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I read the following sentence and I thought the pronoun "she" could refer to either the subject or the object of the sentence.

Sally had been the first one to greet Paulina when she appeared in the doorway.

Sally is the subject, since she is doing the action, and Paulina is the object, since the action is being done to her. It's easy enough to assume that "she" means Sally. Is there a resolution or way to improve this sentence to completely remove any possible misunderstandings?

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    This is one of the ways in which English is ambiguous. – Colin Fine Jul 10 '16 at 10:25
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    The usual rule, absent semantic "clashes" that would dictate otherwise, is that the ambiguous pronoun associates with the closest "candidate" noun preceding it. So "she" would associate with "Paulina". – Hot Licks Jul 10 '16 at 13:09
  • Very closely related: Ambiguous pronouns. – Edwin Ashworth Jul 10 '16 at 16:54
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There are grammatical restrictions on the use of pronouns when they occur within the same sentence as co-referential noun phrases. A pronoun can co-refer with another normal noun phrase if either:

  • it occurs after the other noun phrase

or

  • it occurs lower down in the syntactic tree than the other noun phrase.

This last point means that a pronoun in a subordinate clause can co-refer with a noun phrase in a main clause regardless of whether the subordinate clause occurs before or after the main clause.

However, the rules above do not allow a pronoun to co-refer with another noun phrase when the pronoun comes first and the pronoun is in the main clause but the normal noun phrase is in a subordinate clause:

  • She made dinner when Brenda got home.

In the sentence above she cannot refer to the same person as Brenda. We can compare that sentence with the following:

  • When she got home Brenda made dinner.
  • When Brenda got home she made dinner.
  • Brenda made dinner when she got home.

In the examples above she and Brenda can refer to the same person. In the first example, this is because she occurs in the subordinate clause and Brenda occurs in the main clause. In the second example, it is because she occurs after Brenda. In the third example it is for both of those reasons.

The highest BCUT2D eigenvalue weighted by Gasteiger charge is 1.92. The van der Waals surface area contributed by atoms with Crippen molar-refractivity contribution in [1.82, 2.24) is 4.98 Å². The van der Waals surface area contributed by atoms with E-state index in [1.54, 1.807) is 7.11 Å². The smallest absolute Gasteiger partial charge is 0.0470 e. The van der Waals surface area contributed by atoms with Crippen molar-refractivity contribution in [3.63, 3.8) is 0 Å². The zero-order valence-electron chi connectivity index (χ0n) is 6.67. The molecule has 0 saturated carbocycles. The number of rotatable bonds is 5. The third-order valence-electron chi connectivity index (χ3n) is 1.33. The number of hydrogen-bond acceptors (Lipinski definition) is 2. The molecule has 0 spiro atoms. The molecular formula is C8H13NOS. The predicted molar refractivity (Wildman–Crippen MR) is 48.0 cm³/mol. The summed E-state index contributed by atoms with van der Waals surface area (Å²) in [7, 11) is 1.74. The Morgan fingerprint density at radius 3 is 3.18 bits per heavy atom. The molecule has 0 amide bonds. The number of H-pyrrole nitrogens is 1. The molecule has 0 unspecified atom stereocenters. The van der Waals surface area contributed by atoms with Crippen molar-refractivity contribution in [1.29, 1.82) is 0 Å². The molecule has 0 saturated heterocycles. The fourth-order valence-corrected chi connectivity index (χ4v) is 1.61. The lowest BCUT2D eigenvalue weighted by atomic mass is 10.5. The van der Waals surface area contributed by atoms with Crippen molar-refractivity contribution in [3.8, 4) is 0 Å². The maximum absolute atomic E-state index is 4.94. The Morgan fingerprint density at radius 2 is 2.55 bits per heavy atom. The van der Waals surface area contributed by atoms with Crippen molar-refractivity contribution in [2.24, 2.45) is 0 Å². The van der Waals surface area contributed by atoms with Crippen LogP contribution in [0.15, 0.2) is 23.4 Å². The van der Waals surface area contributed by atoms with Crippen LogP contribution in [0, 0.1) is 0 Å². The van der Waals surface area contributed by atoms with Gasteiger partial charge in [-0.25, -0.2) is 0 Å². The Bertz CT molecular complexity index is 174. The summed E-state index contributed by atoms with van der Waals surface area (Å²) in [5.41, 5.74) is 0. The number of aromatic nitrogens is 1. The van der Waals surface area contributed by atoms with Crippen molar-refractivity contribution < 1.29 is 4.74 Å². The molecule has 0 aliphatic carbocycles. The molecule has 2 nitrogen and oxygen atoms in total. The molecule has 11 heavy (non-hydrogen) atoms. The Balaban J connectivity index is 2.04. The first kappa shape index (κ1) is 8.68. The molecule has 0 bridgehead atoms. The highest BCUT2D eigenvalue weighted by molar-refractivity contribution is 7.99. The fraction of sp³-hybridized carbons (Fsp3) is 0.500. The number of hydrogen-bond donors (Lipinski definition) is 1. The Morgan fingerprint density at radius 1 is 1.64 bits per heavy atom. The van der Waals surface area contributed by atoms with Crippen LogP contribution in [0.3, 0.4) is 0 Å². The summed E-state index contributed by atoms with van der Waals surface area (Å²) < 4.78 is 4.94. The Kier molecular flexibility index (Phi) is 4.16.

The Original Poster's example

Sally had been the first one to greet Paulina when she appeared in the doorway.

The sentence above is clearly ambiguous because she can refer back to either noun phrase in the earlier main clause. We can use the rules of grammar so that we still have one she, one Sally and one Paulina, but without any ambiguity. To do this we need to move the subordinate clause to the front of the sentence and put the proper name in the subordinate clause and the pronoun in the higher main clause:

  1. When Sally had appeared in the doorway, she had been the first one to greet Paulina.

  2. When Paulina had appeared in the doorway, Sally had been the first one to greet her.

Notice that in example (2) we are also guided by the rules about reflexive pronouns. Apart from the common sense idea that Sally wouldn't be greeting herself, Sally and her cannot be co-referential because they occur in the same clause. If Sally was co-referential with the pronoun, the pronoun would have needed to be reflexive:

  • When Paulina had appeared in the doorway, Sally had been the first one to greet herself.

Pronouns are quite interesting, aren't they!

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    Actually, the OP's sentence is not really ambiguous, if you use context and a little logic. If more than one person is available to greet Paulina, it must be Paulina who appeared in the doorway. If Sally appeared on the doorway, then as the people who are already in the house presumably have no need to greet each other, Sally would be the only possible greeter of Paulina. – Peter Shor Jul 10 '16 at 11:54
  • @PeterShor I think I mainly agree with you, but you're making lots of assumptions about the context which don't necessarily hold (for example whether it's a house or not. Whether there were other people who arrived later and so forth. – Araucaria Jul 10 '16 at 13:30
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    Wow, what an insightful answer! Pronouns can be very interesting. Thanks for clearing this up for me! – Symantra Jul 10 '16 at 14:59
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    @PeterShor But if Pauline had arrived five minutes before Sally and nobody else in the room had greeted her in those five minutes, until Sally greeted her as soon as she (Sally) arrived, then Sally would be the first to greet Pauline when Sally appeared in the doorway. – Janus Bahs Jacquet Jul 10 '16 at 21:24
  • [Deleted the previous comment which could have been confusing] First of all, I don't think it is appropriate to use "past perfect" for both main and subordinate clauses. Secondly, I don't think the OP's example sentence is appropriate because it used the past perfect tense in the main clause. Greeting should occur later than appearing. Moving the subordinate clause to the front doesn't prove anything. It all depends on who appeared in the doorway and there is no way to know without any context or applying the rule Hot Licks mentioned in the comment. . – user140086 Jul 12 '16 at 13:16

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